Treble: I imagine that Guy writes the lyrics on his own, is that right?
MP: Yeah he does. The music pretty much always comes first. On “Magnificent (She Says),” for example, it was almost a finished song without vocals, and we sent it to Guy who was on his honeymoon, which is where he wrote the words to that one. The little girl on the beach collecting the polished glass, that’s where all that came from. We do give him feedback—sometimes he’ll come back with words, and we’ll say “That’s shit, do something else,” and he welcomes our constructive criticism, but it doesn’t happen much.
Treble: There is a little bit of politics on the album. On “K2” Guy sings, “I come from an island nation, makes us think that everybody hates us.” Is this Brexit, were you talking about that whole situation when you were together?
MP: Yeah, it is. They’re Guy’s words, so it’s hard for me to talk about his lyrics too much. But yeah, in general, we were like, “fucking hell, what’s going on.” We weren’t really talking about it as a band though, we were mostly focused on making the record.
Treble: Do you see your career in a narrative way—that it took you so long to get to the top, and now you’re there—or is it just another album for you?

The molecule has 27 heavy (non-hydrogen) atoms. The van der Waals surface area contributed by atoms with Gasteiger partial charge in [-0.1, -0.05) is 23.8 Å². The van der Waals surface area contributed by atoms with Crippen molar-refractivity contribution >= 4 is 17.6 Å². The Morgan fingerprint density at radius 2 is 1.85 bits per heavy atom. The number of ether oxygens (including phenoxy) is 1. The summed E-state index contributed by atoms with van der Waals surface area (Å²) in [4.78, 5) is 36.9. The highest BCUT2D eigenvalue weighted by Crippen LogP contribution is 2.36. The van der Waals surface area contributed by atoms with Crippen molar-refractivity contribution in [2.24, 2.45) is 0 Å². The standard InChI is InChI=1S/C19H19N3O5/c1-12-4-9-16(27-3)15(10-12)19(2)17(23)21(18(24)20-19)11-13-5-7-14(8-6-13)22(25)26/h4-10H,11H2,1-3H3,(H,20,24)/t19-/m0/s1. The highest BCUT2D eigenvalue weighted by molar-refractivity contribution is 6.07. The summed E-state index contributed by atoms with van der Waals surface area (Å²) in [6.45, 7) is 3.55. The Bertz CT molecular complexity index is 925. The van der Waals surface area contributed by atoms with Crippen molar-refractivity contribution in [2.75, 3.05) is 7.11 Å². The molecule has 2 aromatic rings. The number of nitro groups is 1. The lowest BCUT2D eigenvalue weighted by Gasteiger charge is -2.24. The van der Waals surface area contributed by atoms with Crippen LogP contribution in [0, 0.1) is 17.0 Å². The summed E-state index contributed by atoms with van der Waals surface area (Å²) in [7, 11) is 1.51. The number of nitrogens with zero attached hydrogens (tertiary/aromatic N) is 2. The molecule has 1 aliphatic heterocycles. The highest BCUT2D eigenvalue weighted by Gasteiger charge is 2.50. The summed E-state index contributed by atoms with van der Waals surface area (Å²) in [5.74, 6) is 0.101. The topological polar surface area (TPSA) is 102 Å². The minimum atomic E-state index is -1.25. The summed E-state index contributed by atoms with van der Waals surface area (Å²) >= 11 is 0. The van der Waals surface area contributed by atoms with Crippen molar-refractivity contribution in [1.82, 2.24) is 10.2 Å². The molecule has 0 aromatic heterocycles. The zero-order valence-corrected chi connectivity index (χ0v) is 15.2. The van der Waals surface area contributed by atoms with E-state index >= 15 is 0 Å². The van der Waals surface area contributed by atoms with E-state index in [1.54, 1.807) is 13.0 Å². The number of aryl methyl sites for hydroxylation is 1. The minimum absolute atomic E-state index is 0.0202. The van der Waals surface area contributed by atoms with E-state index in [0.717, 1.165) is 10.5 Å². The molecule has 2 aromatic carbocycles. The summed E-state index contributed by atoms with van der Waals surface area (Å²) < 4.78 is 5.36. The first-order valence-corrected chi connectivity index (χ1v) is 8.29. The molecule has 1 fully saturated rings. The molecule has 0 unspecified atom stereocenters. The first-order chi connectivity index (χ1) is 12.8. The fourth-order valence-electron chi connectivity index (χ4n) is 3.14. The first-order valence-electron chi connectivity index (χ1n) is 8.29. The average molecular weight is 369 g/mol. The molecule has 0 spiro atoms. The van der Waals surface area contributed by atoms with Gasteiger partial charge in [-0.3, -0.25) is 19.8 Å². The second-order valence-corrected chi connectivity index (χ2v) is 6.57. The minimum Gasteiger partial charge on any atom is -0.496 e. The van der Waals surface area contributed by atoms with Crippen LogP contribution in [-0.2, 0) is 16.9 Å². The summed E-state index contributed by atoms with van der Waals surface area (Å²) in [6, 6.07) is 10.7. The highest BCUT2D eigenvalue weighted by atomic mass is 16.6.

MP: I don’t think I’d say we ever got to the top, I think of it as though we’re very very slowly going upwards, and we’re OK with that. I suppose it did peak around The Seldom Seen Kid, people connected the dots and we won a couple of awards and a big Glastonbury performance. But I kind of feel like this is album one again, really, now that Rick’s not here. It’s very much a fresh start for us all—we still love it, and we still love making music together, and we’ve already starting writing the next record, so it’s onwards and upwards really. And hopefully this record’s gonna bring us some new fans, because I think we’ve simplified the songwriting quite a lot on Little Fictions, and stripped back some of the production a bit as well. The songs are bit more exposed, and perhaps a bit more accessible too.
Treble: You always give the impression of being a close band, it seems like you still hang out as mates when you’re not recording or touring?
MP: We do, very much, yeah, we’re top mates. We’ll find an excuse to hang out if we’re not working. We very much love our jobs, and we’ve got a year and a half on the road now, so it’s a good job. We often quote that scene in Monty Python where he’s locked up in manacles [in the dungeon], and the other guy calls him “a lucky, lucky bastard!” We can’t wait to get out there, and we’re very grateful for what we’ve got.